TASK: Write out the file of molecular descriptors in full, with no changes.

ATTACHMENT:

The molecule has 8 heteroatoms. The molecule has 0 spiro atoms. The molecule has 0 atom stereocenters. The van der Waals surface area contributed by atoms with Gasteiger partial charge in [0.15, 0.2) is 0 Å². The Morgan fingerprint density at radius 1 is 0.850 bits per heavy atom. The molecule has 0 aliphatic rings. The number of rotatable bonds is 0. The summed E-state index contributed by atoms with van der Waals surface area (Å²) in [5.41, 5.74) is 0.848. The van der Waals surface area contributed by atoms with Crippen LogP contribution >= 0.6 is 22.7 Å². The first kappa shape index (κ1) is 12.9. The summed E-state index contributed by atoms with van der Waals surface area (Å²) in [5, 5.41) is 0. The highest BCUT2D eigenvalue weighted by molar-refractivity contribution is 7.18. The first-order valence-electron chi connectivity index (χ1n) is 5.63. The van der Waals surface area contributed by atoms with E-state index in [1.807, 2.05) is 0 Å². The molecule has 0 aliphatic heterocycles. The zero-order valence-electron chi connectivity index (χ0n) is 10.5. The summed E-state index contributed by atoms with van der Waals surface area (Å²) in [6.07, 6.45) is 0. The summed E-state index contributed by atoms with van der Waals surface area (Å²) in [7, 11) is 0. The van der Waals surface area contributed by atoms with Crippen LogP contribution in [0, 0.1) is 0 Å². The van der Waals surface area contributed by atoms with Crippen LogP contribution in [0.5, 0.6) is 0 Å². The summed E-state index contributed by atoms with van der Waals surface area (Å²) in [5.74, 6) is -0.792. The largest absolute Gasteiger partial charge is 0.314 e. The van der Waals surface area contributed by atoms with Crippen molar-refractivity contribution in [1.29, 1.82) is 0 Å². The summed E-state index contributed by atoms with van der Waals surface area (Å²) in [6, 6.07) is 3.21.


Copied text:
The molecule has 8 heteroatoms. The molecule has 0 spiro atoms. The molecule has 0 atom stereocenters. The van der Waals surface area contributed by atoms with Gasteiger partial charge in [0.15, 0.2) is 0 Å². The Morgan fingerprint density at radius 1 is 0.850 bits per heavy atom. The molecule has 0 aliphatic rings. The number of rotatable bonds is 0. The summed E-state index contributed by atoms with van der Waals surface area (Å²) in [5.41, 5.74) is 0.848. The van der Waals surface area contributed by atoms with Crippen LogP contribution >= 0.6 is 22.7 Å². The first kappa shape index (κ1) is 12.9. The summed E-state index contributed by atoms with van der Waals surface area (Å²) in [5, 5.41) is 0. The highest BCUT2D eigenvalue weighted by molar-refractivity contribution is 7.18. The first-order valence-electron chi connectivity index (χ1n) is 5.63. The van der Waals surface area contributed by atoms with E-state index in [1.807, 2.05) is 0 Å². The molecule has 0 aliphatic heterocycles. The zero-order valence-electron chi connectivity index (χ0n) is 10.5. The summed E-state index contributed by atoms with van der Waals surface area (Å²) in [6.07, 6.45) is 0. The summed E-state index contributed by atoms with van der Waals surface area (Å²) in [7, 11) is 0. The van der Waals surface area contributed by atoms with Crippen LogP contribution in [0, 0.1) is 0 Å². The van der Waals surface area contributed by atoms with Crippen LogP contribution in [0.5, 0.6) is 0 Å². The summed E-state index contributed by atoms with van der Waals surface area (Å²) in [5.74, 6) is -0.792. The largest absolute Gasteiger partial charge is 0.314 e. The van der Waals surface area contributed by atoms with Crippen molar-refractivity contribution in [1.29, 1.82) is 0 Å². The summed E-state index contributed by atoms with van der Waals surface area (Å²) in [6, 6.07) is 3.21.